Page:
SETI: What has it ruled out?


by Rasalhague
Tags: ruled, seti
Rasalhague
Rasalhague is offline
#19
Feb7-10, 06:33 AM
P: 1,400
Quote Quote by twofish-quant View Post
One thing that *I* find strange is that science fiction stories about interstellar travel always assume a breakthrough in physics, when I think that what may make interstellar travel possible is a breakthrough in biology that stops aging. Now what a human society of people that are practically immortal would look like, that's an interesting question, and I'm surprised that people haven't written more science fiction stories about this.
I wonder if this is because we're so used to steeling ourselves to the apparent inevitability of death that we almost daren't imagine that it could be otherwise. If that makes any sense... Like not wanting to let our guard down. Then again, throughout history people have entertained beliefs about the possibility of living forever, so I'm sure we could get used to it.

Quote Quote by twofish-quant View Post
One question that I think would be interesting is suppose I could live for tens of thousands of years. I'm not sure that I'd want to, which gets into interesting questions.
I heard about a TV programme on which an advocate of life-extension asked the audience who wants to live forever. Not many hands raised. Then he asked: who wants to die now. No takers...

Quote Quote by twofish-quant View Post
In human society, suicide and murder are considered horrible crimes because human life is so brief and precious. Suppose we were to meet aliens that never aged. Would *they* consider murder to be something even worse they we do, or would they not care about it?
Perhaps life would be considered more precious if we had more of it to lose, or after we'd had hundreds of years to get used to it in. If death wasn't accepted as something that was bound to happen sooner or later anyway, maybe it would seem like even more of an affront. As it is, we see it as especially bad if someone dies young "with their whole life ahead of them". Of course, there's the principle that rare things are worth more, but at any time we're faced with the immediate prospect of death, our own lives are rare!
Rasalhague
Rasalhague is offline
#20
Feb7-10, 06:41 AM
P: 1,400
This raises the interesting question of what's universal in morality and what's parochial. For a hopeful view, try "Steven Pinker: A brief history of violence".

http://www.youtube.com/watch?v=ramBFRt1Uzk

He mentions Peter Singer's idea of an "expanding circle" of fellow-feeling. I recently heard a similar expression attributed to Albert Einstein. If rational beings tend to evolve culturally towards a kinder ideal, we might be in luck. And the harder it is to travel between the stars, the more time it gives for cultures to grow out of their more vicious aspects.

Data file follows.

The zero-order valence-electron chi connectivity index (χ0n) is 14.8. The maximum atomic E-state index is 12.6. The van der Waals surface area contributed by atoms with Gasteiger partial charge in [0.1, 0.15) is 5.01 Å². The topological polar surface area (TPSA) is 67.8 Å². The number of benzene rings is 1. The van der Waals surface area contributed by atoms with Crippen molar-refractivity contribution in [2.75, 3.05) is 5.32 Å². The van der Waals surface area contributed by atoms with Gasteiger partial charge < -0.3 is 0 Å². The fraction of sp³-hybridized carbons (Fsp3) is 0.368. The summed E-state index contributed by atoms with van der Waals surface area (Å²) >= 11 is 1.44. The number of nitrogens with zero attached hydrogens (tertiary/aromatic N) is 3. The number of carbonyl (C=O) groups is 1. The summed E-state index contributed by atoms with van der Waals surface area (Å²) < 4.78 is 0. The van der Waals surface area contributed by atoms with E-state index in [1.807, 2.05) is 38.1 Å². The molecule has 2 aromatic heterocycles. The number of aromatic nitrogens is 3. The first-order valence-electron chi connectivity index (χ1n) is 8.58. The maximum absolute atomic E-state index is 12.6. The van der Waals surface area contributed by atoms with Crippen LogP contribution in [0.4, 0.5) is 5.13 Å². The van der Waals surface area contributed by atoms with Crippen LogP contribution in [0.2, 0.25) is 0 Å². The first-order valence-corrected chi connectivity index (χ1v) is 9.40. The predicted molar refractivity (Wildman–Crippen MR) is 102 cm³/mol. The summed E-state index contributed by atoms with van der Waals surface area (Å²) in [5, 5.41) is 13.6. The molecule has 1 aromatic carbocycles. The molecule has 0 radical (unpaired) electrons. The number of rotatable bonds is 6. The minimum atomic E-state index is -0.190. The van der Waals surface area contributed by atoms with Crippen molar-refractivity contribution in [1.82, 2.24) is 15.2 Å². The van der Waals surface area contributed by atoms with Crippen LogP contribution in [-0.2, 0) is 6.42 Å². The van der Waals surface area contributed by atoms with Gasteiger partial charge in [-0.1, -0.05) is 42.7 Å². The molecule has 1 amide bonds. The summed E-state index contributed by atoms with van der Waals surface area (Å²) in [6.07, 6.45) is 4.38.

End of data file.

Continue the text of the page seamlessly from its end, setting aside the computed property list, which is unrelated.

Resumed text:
Rasalhague
Rasalhague is offline
#21
Feb7-10, 06:54 AM
P: 1,400
Quote Quote by twofish-quant View Post
But would space aliens have anything resembling the same sort of "economics" than we have? One thing that we do see in human societies is that people often take major journeys for non-economic reasons. There are people that go around to every village that they can find so that they can spread the word of God.
Good points. I wonder, if two technological species evolved independently to equal levels of complexity, whether they'd become more comprehensible to each other the more complex they got (supposing there are universals in thought that would be more easily recognised then), or less so (as they diverge from the predictable universalities of a basic struggle for survival).
ideasrule
ideasrule is offline
#22
Feb7-10, 09:41 AM
HW Helper
ideasrule's Avatar
P: 2,324
Quote Quote by Rasalhague View Post
He mentions Peter Singer's idea of an "expanding circle" of fellow-feeling. I recently heard a similar expression attributed to Albert Einstein. If rational beings tend to evolve culturally towards a kinder ideal, we might be in luck. And the harder it is to travel between the stars, the more time it gives for cultures to grow out of their more vicious aspects.
It might as well be that dictatorial countries are more likely to push the limits and spend enormous money on space travel for purposes of national pride or personal glory.
Count Iblis
Count Iblis is offline
#23
Feb7-10, 10:21 AM
P: 2,159
http://arxiv.org/abs/0803.0409


SETI and muon collider
Authors: Z.K. Silagadze
(Submitted on 4 Mar 2008)
Abstract: Intense neutrino beams that accompany muon colliders can be used for interstellar communications. The presence of multi-TeV extraterrestrial muon collider at several light-years distance can be detected after one year run of IceCube type neutrino telescopes, if the neutrino beam is directed towards the Earth. This opens a new avenue in SETI: search for extraterrestrial muon colliders.
twofish-quant
twofish-quant is offline
#24
Feb7-10, 11:30 AM
P: 6,863
I should point out that one reason people should fund SETI is that if we weren't thinking about space aliens, we wouldn't have gotten ourselves into this conversation. SETI is really, really cheap.